Here is What They Had to Say
- If service providers listened during the business development process, 74% of buyers would be “much more likely” to consider purchasing services.
- If service providers understood the needs of the prospect better, 76% of buyers would be “much more likely” to consider purchasing their services.
- If service providers responded to prospect requests in a timely manner, 42% of buyers would be “much more likely” to consider purchasing services (and 52% would be “somewhat more likely” for a whopping total of 94%).
As you can see, according to the decision makers who have experienced these problems — and a host of other problems — when buying consulting and professional services, solving them would make a huge difference in their purchasing decision.
Where Do Your Challenges Lie?
Let’s assume you have made the decision to address mistakes you may be making when you are selling. What do you do now?
First, get a sense of what specific problems crop up when you are selling. Which errors do you typically make? Uncovering which problems follow you around isn’t necessarily as easy as it sounds, but it can be done. To uncover your problems:
- Be honest with yourself. If you can’t admit that you have any issues, no strategies for improving will work for you.
- Make a list. If you know what you are looking for, you are more likely to find it.
- Pay attention. Once you have your list, simply paying attention to whether the problems are cropping up can help you to uncover them.
- Bring someone else along. Sometimes you simply can’t recognize problems in your selling process by yourself. If you bring someone else along to observe and then coach you, you are likely to not only uncover problems in your process, but to start solving them immediately.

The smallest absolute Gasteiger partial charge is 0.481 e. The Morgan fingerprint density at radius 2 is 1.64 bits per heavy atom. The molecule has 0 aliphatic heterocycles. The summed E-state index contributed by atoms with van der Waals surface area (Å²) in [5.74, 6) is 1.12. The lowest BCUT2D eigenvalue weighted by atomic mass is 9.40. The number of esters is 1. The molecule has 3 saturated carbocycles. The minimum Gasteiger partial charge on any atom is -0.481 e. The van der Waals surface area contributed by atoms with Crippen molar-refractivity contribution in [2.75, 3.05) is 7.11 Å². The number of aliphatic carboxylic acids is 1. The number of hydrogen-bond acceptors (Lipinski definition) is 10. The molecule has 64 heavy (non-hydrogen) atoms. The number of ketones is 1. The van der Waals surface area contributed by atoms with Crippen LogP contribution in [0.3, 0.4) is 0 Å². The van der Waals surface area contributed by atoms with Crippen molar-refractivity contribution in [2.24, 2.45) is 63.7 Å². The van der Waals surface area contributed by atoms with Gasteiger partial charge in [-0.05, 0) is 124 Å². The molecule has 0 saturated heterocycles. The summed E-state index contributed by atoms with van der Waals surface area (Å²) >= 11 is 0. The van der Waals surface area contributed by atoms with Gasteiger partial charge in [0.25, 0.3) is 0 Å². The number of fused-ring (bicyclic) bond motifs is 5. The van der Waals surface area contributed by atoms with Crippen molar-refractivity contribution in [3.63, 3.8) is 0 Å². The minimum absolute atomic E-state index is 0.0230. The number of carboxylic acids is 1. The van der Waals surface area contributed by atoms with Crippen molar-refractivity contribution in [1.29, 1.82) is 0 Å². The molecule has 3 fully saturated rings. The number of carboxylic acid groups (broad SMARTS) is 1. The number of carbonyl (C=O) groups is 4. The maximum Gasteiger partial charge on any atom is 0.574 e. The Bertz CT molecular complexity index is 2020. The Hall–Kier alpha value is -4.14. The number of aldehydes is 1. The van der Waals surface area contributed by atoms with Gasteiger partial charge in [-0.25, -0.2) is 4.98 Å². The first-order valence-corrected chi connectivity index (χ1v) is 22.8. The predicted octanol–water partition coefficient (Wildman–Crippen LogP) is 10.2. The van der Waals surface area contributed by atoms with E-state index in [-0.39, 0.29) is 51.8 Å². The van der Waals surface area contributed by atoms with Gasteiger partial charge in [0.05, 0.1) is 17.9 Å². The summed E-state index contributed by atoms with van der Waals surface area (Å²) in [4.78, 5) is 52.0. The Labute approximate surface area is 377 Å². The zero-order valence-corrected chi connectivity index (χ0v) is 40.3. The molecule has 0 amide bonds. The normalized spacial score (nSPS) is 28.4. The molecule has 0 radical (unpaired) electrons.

- Ask your clients and prospects. We have found that clients want to help you be a better service provider. Merely by asking, “When we were in the process of figuring out whether we were going to work together, how did I do? Where could I improve? What feedback do you have?” can actually strengthen your relationship.
Make sure you also contact (or have a third party contact) buyers who chose not to engage your services. What you learn from them may not only be eye opening, it could immediately save you from continuing to make costly errors.
Fix It…You Can’t Go Wrong
Let’s assume you now know you have several areas where you can improve. Picking which one to work on first is a whole new challenge. But in this case, just pick one to fix. You can’t go wrong.
Each of the 15 problems clients reported had subtle differences in impact on their decision making process. This should not overshadow the fact that, for every problem they experienced, 85% or more of these decision makers report that an improvement would make them at least “somewhat more likely” to consider purchasing the provider’s services. With this in mind, any one improvement can make a world of difference in your selling process.
So, pick something to improve! And, tell your friends so that the next time we survey 200 decision makers we won’t find clueless, late and inattentive, but instead hear intelligent, punctual and focused.
* Source data: “How Clients Buy: The Benchmark Study of Professional Services Marketing and Selling from the Client Perspective”, authors Mike Schultz, John Doerr, and Andrea Meacham.